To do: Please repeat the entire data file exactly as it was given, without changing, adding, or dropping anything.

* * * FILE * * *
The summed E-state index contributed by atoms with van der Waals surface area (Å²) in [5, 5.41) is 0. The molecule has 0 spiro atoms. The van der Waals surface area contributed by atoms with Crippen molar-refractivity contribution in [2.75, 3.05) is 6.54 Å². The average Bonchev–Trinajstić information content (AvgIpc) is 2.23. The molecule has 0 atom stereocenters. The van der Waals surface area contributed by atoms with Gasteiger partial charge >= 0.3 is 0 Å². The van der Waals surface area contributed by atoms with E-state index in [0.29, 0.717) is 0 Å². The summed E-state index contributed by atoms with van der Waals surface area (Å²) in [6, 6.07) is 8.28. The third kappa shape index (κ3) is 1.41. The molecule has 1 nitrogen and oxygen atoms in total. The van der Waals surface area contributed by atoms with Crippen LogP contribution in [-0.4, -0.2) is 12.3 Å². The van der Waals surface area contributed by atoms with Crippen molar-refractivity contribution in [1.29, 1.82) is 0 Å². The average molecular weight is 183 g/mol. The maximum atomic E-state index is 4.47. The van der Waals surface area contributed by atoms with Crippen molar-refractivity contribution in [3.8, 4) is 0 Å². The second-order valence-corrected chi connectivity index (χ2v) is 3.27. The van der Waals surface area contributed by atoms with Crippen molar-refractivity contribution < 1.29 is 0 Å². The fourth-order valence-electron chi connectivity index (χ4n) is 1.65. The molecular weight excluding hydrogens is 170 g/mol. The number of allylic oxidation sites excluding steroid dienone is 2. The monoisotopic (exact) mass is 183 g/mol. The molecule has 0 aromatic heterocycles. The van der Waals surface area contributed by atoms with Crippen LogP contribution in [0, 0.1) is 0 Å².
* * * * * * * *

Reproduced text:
The summed E-state index contributed by atoms with van der Waals surface area (Å²) in [5, 5.41) is 0. The molecule has 0 spiro atoms. The van der Waals surface area contributed by atoms with Crippen molar-refractivity contribution in [2.75, 3.05) is 6.54 Å². The average Bonchev–Trinajstić information content (AvgIpc) is 2.23. The molecule has 0 atom stereocenters. The van der Waals surface area contributed by atoms with Gasteiger partial charge >= 0.3 is 0 Å². The van der Waals surface area contributed by atoms with E-state index in [0.29, 0.717) is 0 Å². The summed E-state index contributed by atoms with van der Waals surface area (Å²) in [6, 6.07) is 8.28. The third kappa shape index (κ3) is 1.41. The molecule has 1 nitrogen and oxygen atoms in total. The van der Waals surface area contributed by atoms with Crippen LogP contribution in [-0.4, -0.2) is 12.3 Å². The van der Waals surface area contributed by atoms with Crippen molar-refractivity contribution in [1.29, 1.82) is 0 Å². The average molecular weight is 183 g/mol. The maximum atomic E-state index is 4.47. The van der Waals surface area contributed by atoms with Crippen molar-refractivity contribution in [3.8, 4) is 0 Å². The second-order valence-corrected chi connectivity index (χ2v) is 3.27. The van der Waals surface area contributed by atoms with Crippen molar-refractivity contribution < 1.29 is 0 Å². The fourth-order valence-electron chi connectivity index (χ4n) is 1.65. The molecular weight excluding hydrogens is 170 g/mol. The number of allylic oxidation sites excluding steroid dienone is 2. The monoisotopic (exact) mass is 183 g/mol. The molecule has 0 aromatic heterocycles. The van der Waals surface area contributed by atoms with Crippen LogP contribution in [0, 0.1) is 0 Å².